Shaping Humanity: How Science, Art, and Imagination Help Us Understand Our Origins
John Gurche (Author)
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DescriptionHow an artist draws on fossil discoveries and forensic techniques to create transfixing reconstructions of long-lost human ancestors
What did earlier humans really look like? What was life like for them, millions of years ago? How do we know? In this book, internationally renowned paleoartist John Gurche describes the extraordinary process by which he creates forensically accurate and hauntingly realistic representations of our ancient human ancestors. Inspired by a lifelong fascination with all things prehistoric, and gifted with a unique artistic vision, Gurche has studied fossil remains, comparative ape and human anatomy, and forensic reconstruction for over three decades. His artworks appear in world-class museums and publications ranging from National Geographic to the journal Science, and he is widely known for his contributions to Steven Spielberg's Jurassic Park and a number of acclaimed television specials. For the Smithsonian Institution's groundbreaking David H. Koch Hall of Human Origins, opened in 2010, Gurche created fifteen sculptures representing six million years of human history. In Shaping Humanity he relates how he worked with a team of scientists to depict human evolution in sculpture for the new hall. He reveals the debates and brainstorming that surround these often controversial depictions, and along the way he enriches our awareness of the various paths of human evolution and humanity's stunning uniqueness in the history of life on Earth.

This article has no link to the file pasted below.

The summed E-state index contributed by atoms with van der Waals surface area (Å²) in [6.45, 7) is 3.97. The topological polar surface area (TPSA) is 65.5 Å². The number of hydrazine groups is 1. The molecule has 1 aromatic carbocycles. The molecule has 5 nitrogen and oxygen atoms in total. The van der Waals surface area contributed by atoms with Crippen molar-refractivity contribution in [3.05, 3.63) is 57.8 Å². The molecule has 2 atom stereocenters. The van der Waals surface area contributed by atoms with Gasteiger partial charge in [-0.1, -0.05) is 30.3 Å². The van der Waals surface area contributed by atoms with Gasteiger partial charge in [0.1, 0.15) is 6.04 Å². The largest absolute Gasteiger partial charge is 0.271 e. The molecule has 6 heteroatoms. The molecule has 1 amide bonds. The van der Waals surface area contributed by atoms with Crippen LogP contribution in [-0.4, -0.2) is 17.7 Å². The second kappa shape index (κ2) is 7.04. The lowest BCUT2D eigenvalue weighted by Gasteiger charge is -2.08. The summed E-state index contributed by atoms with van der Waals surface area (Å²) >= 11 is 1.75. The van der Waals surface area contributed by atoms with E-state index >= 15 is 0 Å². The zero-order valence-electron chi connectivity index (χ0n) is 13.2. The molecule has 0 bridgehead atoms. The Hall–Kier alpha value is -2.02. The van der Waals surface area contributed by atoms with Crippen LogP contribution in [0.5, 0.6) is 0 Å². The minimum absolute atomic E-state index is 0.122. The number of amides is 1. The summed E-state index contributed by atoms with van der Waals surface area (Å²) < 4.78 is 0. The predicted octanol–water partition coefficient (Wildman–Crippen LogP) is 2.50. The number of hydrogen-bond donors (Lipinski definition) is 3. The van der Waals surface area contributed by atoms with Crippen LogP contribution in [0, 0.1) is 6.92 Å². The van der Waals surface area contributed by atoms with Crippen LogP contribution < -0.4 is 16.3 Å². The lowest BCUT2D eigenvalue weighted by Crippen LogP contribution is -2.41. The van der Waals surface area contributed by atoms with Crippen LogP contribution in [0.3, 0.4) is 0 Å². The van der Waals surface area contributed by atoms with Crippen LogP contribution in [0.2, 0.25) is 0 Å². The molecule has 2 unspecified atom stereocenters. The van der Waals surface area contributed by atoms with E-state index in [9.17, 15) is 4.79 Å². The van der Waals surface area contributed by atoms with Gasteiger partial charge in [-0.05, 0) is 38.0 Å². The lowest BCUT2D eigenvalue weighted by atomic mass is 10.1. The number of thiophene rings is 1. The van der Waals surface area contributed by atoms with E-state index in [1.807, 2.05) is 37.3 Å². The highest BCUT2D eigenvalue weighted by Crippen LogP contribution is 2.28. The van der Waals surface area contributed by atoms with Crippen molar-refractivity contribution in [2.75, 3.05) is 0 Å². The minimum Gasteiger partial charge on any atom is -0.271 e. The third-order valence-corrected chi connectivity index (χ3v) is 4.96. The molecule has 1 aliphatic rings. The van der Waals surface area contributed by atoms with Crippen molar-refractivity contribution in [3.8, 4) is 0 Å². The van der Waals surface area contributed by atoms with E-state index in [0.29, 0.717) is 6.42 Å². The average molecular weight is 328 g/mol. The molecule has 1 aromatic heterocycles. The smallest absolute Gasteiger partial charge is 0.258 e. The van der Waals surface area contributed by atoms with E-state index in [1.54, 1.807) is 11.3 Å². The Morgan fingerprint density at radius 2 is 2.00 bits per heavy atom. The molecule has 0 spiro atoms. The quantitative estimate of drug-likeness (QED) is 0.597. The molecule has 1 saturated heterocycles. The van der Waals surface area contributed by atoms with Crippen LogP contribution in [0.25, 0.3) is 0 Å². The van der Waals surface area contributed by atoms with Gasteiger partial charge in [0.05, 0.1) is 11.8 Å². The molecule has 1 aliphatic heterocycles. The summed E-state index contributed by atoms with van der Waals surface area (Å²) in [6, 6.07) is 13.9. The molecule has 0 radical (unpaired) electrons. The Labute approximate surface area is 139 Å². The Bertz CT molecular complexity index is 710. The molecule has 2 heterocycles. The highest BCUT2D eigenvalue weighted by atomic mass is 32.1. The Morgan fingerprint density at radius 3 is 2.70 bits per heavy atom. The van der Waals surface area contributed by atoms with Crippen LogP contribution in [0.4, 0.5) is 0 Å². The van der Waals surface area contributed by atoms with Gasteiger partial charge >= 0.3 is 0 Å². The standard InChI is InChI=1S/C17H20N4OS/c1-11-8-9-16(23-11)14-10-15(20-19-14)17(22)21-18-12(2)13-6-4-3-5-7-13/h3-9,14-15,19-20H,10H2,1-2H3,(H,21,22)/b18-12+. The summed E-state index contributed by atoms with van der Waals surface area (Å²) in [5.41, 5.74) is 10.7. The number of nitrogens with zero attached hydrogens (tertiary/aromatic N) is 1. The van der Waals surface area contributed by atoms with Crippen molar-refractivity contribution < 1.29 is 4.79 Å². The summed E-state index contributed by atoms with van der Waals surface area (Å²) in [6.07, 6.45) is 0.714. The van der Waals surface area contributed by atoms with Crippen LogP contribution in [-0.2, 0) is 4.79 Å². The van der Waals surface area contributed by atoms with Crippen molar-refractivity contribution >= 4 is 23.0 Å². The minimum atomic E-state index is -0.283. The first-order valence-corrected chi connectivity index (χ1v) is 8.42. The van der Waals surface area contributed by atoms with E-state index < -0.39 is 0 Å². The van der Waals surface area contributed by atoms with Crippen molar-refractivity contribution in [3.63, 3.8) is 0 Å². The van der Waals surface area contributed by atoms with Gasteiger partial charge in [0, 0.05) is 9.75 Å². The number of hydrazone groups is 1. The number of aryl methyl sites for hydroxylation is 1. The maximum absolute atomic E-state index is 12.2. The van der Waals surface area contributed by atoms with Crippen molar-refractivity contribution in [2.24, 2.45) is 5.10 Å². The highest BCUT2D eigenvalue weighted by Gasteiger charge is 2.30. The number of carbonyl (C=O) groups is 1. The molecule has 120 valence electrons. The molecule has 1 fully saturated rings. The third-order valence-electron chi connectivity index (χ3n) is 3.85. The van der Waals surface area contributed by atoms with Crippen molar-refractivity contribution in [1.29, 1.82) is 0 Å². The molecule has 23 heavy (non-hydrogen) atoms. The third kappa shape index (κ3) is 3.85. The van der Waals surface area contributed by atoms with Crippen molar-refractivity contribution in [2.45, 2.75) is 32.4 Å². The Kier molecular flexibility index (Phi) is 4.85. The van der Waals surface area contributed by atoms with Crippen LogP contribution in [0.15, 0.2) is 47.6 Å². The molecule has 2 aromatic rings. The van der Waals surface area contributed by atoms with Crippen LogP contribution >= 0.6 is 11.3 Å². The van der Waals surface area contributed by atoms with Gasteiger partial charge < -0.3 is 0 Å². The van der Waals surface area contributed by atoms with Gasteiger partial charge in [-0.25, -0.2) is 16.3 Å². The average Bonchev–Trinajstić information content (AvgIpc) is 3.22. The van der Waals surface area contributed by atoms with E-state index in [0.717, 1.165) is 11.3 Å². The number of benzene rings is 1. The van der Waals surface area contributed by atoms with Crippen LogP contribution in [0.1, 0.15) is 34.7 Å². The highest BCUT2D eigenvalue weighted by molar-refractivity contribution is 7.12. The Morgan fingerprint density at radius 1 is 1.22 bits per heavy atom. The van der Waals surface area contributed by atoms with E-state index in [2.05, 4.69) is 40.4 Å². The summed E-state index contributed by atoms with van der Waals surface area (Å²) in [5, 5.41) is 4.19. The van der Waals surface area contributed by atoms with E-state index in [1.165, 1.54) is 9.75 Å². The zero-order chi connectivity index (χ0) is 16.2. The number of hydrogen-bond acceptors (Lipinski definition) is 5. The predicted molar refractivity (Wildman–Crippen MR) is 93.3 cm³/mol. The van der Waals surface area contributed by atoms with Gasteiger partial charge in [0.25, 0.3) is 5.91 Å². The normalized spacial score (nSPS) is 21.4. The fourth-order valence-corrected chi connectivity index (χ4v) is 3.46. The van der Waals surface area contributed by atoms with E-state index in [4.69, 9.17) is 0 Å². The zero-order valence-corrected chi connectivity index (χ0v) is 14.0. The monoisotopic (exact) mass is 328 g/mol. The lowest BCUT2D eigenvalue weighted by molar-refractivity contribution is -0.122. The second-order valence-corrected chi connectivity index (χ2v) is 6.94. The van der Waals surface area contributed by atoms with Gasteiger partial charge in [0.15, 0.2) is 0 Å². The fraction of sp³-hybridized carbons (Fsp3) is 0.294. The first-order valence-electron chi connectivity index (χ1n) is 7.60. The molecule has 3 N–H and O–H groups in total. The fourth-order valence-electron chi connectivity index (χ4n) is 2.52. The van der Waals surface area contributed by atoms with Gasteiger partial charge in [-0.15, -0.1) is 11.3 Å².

Yale University Press
August 05, 2015
8.4 X 0.9 X 9.7 inches | 2.8 pounds
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About the Author
Award-winning paleoartist John Gurche is artist-in-residence, Museum of the Earth, Paleontological Research Institute, Ithaca, NY. His works have appeared frequently in National Geographic and similar publications and in major natural history museums.